3.5⭐ At the onset of the novel, we meet 45-year-old Joey Green, a divorced father of two, who travels from Chicago to Beaufort, South Carolina to help his mother take care of his 75-year-old father, Marshall, who has recently been diagnosed with Lewy Body Dementia. His father, a doctor by profession, spent his whole life tending to the needs of patients in a free clinic for the less privileged and moved back to Beaufort after a long career in Chicago. Marshall's illness has adversely affected his 3.5⭐ At the onset of the novel, we meet 45-year-old Joey Green, a divorced father of two, who travels from Chicago to Beaufort, South Carolina to help his mother take care of his 75-year-old father, Marshall, who has recently been diagnosed with Lewy Body Dementia. His father, a doctor by profession, spent his whole life tending to the needs of patients in a free clinic for the less privileged and moved back to Beaufort after a long career in Chicago. Marshall's illness has adversely affected his short-term recall but his ability to recollect events from his past is stronger and he is able to describe his memories from decades ago with astonishing clarity. Marshall also experiences bouts of hallucinations wherein he strikes up conversations with people from his past. As Joey spends more time with his father, Marshall shares his memories of his own life as a child growing up in Beaufort and often brings up fond memories from Joey's and Joey's sisters' childhoods. “My father had lost most of those distractions. He couldn’t hold anything in his head long enough to anesthetize himself with the simple diversion of thinking ahead. His past was his only safe haven. He could linger there to relive what he’d already lived. His present offered nothing but giant steps toward the end.” When an affluent and influential member of the community is found murdered and clues point to the murder weapon being a pistol owned by Marshall, it is up to Joey to prove his father’s innocence as the police seem to close in on Marshall as a suspect. He is aided by Leela, also divorced and the daughter of his parents’ neighbors, with whom both sets of parents are intent on setting him up. From his father’s recollections, Joey also learns of two previous murders, dating back decades, of people close to Marshall. Joey must figure out whether the present-day murder is in any way connected to the events in his father’s past. Matt Goldman’s Carolina Moonset is a beautifully penned novel. The setting is atmospheric and I loved the descriptions of the coastal town and the community. Goldman’s writing is impressive as are the characterizations. Both Joey’s and Marshall’s characters are very well–developed. Though the plot has a murder mystery at its core, the novel touches upon themes of love, family, community and aging. While I did enjoy the banter between Leela and Joey, I felt that the romantic track was unnecessary and rushed. The author paints a moving picture of the emotional toll that Marshall’s diagnosis has on his family and Joey’s helplessness as he witnesses his father’s health deteriorating and his desire to cherish every moment he can with his father is heartbreaking. Given that the story vacillates between the impact of Marshall’s illness on the Greens’ lives and the murder mystery, the pace does fluctuate which is not a problem. The author does a fine job of balancing both aspects of the story. The interactions between Joey and his father were deeply moving as was the bond the Green family shared with their friends and neighbors.The final reveal is a surprise and I enjoyed the build-up . This is my first Matt Goldman novel and I look forward to reading more of his work in the future. “There are moments in life when you feel a truth so irrefutable that every thought and emotion you’ve ever experienced, every joy and hardship, falls into alignment. In that pinhole of time life makes sense.”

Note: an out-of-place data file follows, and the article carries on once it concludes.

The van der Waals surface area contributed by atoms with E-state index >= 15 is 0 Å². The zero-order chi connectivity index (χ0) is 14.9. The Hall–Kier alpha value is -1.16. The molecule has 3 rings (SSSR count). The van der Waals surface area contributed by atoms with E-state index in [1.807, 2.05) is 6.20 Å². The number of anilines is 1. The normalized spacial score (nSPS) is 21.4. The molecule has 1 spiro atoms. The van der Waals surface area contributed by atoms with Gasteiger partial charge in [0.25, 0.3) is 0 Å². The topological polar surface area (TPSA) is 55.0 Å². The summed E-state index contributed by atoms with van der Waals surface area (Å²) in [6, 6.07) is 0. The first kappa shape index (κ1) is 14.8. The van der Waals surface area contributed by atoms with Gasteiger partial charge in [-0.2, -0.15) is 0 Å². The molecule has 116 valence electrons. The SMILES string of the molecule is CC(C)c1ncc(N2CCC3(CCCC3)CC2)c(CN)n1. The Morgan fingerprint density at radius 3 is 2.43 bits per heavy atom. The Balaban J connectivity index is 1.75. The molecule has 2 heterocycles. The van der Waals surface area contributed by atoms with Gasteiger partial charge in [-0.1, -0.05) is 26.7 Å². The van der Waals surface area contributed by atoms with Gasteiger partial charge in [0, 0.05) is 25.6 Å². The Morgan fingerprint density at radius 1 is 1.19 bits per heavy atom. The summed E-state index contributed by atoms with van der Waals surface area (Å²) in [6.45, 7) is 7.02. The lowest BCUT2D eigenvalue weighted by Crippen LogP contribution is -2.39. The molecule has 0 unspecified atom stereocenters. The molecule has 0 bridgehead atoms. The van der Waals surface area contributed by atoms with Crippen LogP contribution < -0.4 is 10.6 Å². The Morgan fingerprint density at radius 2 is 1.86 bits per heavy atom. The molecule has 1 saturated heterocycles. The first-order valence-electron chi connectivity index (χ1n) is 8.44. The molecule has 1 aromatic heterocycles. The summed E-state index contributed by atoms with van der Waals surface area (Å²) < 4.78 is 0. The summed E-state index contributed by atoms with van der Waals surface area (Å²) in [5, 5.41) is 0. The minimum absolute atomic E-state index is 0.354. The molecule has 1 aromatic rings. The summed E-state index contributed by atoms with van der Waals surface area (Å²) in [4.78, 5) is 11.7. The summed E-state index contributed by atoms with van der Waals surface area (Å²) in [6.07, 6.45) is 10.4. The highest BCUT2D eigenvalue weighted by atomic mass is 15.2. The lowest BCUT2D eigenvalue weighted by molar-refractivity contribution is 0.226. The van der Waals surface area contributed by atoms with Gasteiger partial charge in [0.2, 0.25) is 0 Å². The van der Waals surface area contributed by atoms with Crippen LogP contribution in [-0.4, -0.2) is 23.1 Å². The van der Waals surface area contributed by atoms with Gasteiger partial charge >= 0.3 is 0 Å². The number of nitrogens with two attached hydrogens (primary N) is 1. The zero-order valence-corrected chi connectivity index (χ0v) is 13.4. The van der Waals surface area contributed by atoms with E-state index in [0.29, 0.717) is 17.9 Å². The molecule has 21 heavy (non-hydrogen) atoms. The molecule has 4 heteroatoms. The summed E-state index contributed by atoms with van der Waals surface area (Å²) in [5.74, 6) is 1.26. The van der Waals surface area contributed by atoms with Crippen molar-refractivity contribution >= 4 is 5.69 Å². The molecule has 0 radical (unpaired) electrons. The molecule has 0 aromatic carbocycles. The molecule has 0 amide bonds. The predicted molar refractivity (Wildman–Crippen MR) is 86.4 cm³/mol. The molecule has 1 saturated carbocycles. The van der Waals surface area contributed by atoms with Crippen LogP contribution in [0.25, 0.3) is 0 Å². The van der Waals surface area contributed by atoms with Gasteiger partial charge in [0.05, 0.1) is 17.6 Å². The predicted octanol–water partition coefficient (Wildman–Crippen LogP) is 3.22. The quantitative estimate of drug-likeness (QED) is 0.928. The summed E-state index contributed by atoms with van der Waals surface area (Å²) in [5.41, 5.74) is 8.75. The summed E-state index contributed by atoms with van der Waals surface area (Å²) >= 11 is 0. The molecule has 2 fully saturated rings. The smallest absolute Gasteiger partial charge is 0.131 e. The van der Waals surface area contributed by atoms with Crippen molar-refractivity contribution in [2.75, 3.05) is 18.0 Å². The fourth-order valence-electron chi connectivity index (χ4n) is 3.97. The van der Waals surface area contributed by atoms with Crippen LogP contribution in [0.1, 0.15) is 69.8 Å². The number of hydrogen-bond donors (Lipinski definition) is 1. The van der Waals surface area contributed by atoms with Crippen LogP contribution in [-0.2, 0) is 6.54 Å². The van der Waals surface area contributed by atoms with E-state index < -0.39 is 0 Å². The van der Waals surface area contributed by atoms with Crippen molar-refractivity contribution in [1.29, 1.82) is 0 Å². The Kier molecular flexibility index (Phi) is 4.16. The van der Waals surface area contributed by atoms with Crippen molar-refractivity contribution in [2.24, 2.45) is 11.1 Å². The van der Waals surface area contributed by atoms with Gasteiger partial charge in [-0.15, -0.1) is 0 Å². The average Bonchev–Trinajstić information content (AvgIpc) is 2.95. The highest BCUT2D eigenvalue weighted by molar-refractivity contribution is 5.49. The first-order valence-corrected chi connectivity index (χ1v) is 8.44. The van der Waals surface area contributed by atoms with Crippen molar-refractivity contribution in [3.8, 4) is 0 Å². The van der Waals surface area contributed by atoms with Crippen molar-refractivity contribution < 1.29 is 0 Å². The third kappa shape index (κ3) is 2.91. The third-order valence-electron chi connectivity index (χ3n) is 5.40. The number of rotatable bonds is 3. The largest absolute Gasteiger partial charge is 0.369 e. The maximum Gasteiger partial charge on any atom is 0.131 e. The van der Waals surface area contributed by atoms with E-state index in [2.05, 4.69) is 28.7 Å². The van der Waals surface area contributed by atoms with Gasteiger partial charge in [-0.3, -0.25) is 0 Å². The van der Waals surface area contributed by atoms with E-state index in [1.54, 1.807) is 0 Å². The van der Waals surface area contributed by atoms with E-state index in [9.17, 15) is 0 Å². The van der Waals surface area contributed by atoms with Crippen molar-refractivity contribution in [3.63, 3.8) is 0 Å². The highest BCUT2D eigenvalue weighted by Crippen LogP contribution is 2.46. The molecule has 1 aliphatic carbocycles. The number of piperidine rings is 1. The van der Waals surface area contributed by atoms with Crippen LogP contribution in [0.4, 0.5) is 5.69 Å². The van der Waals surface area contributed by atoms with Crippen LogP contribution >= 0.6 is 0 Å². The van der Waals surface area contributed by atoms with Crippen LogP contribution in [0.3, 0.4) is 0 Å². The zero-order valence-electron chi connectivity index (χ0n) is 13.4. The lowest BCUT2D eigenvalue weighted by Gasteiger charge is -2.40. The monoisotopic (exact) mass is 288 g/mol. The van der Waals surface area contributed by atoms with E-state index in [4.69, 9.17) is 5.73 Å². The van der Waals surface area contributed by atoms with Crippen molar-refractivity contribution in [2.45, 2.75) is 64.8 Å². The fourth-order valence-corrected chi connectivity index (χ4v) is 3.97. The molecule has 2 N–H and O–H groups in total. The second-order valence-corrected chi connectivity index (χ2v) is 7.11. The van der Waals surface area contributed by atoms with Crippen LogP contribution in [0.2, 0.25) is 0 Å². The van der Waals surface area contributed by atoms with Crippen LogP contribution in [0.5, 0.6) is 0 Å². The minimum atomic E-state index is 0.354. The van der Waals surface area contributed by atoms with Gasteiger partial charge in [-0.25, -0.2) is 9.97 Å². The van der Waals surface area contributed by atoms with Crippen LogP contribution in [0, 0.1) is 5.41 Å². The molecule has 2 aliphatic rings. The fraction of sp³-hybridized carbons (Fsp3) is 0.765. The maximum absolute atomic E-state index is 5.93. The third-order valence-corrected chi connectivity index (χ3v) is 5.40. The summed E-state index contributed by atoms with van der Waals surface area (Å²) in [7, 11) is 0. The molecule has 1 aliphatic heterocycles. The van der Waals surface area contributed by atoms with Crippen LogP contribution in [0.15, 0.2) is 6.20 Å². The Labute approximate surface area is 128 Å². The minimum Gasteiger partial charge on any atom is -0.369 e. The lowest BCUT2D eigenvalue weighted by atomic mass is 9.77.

3. 5 out of 5